It used to be that the primary task of a corn head was to harvest corn: separate the ear from the stalk with as little grain loss as possible, while collecting as little trash as possible, says Marion Calmer, a no-till farmer with Calmer Corn Heads in Alpha, Ill. But as growers look to better integrate field operations, the corn head is playing an increasingly important role in managing crop residue as well.
According to Calmer, no-tillers and strip-tillers have long been cognizant of the need to efficiently manage corn stover to minimize wind and water erosion, and enhance microbial activity without hindering crop yield. But with the advent of continuous corn and Bt hybrids, residue management has taken on a new dimension that starts at the corn head.
While some growers run through the residue with a chopper or shredder, this isn’t the best option these days, says Phil Needham of Needham Ag Technologies in Calhoun, Ky.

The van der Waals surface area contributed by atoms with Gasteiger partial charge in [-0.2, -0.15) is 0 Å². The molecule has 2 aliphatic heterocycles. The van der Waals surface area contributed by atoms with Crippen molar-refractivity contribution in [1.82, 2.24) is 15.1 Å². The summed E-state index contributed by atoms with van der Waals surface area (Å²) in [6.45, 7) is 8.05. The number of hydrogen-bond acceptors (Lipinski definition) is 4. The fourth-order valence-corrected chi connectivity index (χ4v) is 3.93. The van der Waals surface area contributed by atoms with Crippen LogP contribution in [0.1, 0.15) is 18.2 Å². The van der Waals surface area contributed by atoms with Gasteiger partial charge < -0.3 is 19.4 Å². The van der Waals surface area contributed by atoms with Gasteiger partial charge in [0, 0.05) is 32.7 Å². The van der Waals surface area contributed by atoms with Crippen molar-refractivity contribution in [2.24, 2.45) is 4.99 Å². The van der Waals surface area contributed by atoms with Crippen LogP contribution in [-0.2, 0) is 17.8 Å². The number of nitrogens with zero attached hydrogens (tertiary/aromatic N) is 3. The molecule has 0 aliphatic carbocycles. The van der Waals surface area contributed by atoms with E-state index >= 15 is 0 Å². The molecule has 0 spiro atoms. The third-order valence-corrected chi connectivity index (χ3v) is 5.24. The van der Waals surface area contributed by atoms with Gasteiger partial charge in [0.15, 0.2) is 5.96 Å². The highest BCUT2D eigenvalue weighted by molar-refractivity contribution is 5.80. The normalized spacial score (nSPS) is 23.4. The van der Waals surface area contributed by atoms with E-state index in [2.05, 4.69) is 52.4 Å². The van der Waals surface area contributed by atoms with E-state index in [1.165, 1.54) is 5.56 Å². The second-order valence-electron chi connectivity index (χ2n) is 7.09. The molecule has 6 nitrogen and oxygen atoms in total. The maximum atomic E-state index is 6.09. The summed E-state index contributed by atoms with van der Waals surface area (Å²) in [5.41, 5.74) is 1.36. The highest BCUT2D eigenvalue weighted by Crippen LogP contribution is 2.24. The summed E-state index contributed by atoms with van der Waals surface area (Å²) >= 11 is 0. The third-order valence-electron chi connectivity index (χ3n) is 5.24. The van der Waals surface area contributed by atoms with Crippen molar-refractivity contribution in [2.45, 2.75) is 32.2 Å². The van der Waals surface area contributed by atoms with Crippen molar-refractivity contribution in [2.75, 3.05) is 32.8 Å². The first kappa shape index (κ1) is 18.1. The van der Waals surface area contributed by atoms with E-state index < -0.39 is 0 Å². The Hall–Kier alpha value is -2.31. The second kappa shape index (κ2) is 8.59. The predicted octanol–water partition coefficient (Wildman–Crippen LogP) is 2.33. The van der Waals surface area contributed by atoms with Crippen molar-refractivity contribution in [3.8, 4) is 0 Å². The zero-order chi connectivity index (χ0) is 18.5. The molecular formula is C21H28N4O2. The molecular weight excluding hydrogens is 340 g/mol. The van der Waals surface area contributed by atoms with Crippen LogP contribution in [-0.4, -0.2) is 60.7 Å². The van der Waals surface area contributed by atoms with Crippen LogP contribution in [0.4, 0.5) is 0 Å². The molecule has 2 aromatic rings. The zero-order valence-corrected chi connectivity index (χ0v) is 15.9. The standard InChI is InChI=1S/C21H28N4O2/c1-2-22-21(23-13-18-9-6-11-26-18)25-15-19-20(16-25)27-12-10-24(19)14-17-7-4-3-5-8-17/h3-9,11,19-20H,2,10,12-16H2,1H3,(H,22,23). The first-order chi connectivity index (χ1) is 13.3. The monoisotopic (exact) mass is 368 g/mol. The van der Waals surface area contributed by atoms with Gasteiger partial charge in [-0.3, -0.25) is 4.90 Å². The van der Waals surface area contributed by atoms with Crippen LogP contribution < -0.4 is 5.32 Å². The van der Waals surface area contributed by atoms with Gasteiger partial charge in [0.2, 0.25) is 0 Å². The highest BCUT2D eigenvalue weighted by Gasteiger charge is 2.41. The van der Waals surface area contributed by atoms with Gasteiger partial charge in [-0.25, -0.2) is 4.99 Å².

“In my opinion, these devices don’t spread the residue evenly and tend to windrow it, leaving heavy mats of material in some areas and no residue in others. This operation also adds another field pass,” says Needham. “Management of the residue at the corn head is the preferred approach.”
“Ideally, corn heads chop and lacerate while allowing the stalk to hang together by a few threads,” says Calmer. “At the same time, the residue remains bulky enough to allow air in to enhance soil drying.”
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